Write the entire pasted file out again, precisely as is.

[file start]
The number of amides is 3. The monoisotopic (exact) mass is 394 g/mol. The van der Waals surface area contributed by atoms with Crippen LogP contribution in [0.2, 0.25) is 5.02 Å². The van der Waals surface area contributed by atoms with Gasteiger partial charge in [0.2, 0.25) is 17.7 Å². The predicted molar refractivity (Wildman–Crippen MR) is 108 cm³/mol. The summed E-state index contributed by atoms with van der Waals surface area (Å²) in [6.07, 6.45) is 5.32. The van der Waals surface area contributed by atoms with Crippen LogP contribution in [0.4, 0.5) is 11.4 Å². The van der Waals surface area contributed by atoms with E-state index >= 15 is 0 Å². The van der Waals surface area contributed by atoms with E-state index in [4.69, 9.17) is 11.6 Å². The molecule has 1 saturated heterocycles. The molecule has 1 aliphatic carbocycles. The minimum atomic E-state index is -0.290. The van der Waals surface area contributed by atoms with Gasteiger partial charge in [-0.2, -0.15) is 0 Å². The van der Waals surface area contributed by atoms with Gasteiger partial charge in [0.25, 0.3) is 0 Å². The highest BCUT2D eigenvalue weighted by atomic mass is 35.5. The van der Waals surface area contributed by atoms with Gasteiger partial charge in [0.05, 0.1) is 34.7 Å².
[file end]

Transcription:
The number of amides is 3. The monoisotopic (exact) mass is 394 g/mol. The van der Waals surface area contributed by atoms with Crippen LogP contribution in [0.2, 0.25) is 5.02 Å². The van der Waals surface area contributed by atoms with Gasteiger partial charge in [0.2, 0.25) is 17.7 Å². The predicted molar refractivity (Wildman–Crippen MR) is 108 cm³/mol. The summed E-state index contributed by atoms with van der Waals surface area (Å²) in [6.07, 6.45) is 5.32. The van der Waals surface area contributed by atoms with Crippen LogP contribution in [0.4, 0.5) is 11.4 Å². The van der Waals surface area contributed by atoms with E-state index >= 15 is 0 Å². The van der Waals surface area contributed by atoms with E-state index in [4.69, 9.17) is 11.6 Å². The molecule has 1 saturated heterocycles. The molecule has 1 aliphatic carbocycles. The minimum atomic E-state index is -0.290. The van der Waals surface area contributed by atoms with Gasteiger partial charge in [-0.2, -0.15) is 0 Å². The van der Waals surface area contributed by atoms with Gasteiger partial charge in [0.25, 0.3) is 0 Å². The highest BCUT2D eigenvalue weighted by atomic mass is 35.5. The van der Waals surface area contributed by atoms with Gasteiger partial charge in [0.05, 0.1) is 34.7 Å².